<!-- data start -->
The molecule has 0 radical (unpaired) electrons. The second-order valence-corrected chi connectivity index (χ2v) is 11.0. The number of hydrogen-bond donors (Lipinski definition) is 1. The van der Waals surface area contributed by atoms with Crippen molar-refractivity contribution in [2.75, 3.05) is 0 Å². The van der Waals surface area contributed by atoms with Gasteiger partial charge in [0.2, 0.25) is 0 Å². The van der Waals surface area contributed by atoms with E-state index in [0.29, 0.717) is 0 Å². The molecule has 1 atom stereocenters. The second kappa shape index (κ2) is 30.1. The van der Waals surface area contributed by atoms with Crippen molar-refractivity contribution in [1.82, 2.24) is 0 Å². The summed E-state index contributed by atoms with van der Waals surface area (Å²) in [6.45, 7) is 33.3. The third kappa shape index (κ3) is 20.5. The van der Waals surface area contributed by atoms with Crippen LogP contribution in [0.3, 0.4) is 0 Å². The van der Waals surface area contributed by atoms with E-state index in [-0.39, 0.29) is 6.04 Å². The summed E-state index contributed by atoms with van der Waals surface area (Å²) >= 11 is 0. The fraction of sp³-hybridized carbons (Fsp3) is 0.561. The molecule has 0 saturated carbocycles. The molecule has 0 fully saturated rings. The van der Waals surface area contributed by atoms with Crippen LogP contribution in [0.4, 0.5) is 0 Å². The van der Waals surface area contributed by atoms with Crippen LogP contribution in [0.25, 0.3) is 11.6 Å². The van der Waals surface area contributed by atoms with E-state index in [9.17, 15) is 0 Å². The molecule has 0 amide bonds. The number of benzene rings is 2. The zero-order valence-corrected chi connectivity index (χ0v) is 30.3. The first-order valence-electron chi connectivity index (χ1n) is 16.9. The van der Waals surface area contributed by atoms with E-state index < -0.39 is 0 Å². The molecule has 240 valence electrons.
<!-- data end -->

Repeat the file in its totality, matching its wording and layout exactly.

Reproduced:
The molecule has 0 radical (unpaired) electrons. The second-order valence-corrected chi connectivity index (χ2v) is 11.0. The number of hydrogen-bond donors (Lipinski definition) is 1. The van der Waals surface area contributed by atoms with Crippen molar-refractivity contribution in [2.75, 3.05) is 0 Å². The van der Waals surface area contributed by atoms with Gasteiger partial charge in [0.2, 0.25) is 0 Å². The van der Waals surface area contributed by atoms with E-state index in [0.29, 0.717) is 0 Å². The molecule has 1 atom stereocenters. The second kappa shape index (κ2) is 30.1. The van der Waals surface area contributed by atoms with Crippen molar-refractivity contribution in [1.82, 2.24) is 0 Å². The summed E-state index contributed by atoms with van der Waals surface area (Å²) in [6.45, 7) is 33.3. The third kappa shape index (κ3) is 20.5. The van der Waals surface area contributed by atoms with Crippen LogP contribution in [0.3, 0.4) is 0 Å². The van der Waals surface area contributed by atoms with E-state index in [-0.39, 0.29) is 6.04 Å². The summed E-state index contributed by atoms with van der Waals surface area (Å²) >= 11 is 0. The fraction of sp³-hybridized carbons (Fsp3) is 0.561. The molecule has 0 saturated carbocycles. The molecule has 0 fully saturated rings. The van der Waals surface area contributed by atoms with Crippen LogP contribution in [0.4, 0.5) is 0 Å². The van der Waals surface area contributed by atoms with Crippen LogP contribution in [0.25, 0.3) is 11.6 Å². The van der Waals surface area contributed by atoms with E-state index in [9.17, 15) is 0 Å². The molecule has 0 amide bonds. The number of benzene rings is 2. The zero-order valence-corrected chi connectivity index (χ0v) is 30.3. The first-order valence-electron chi connectivity index (χ1n) is 16.9. The van der Waals surface area contributed by atoms with E-state index < -0.39 is 0 Å². The molecule has 240 valence electrons.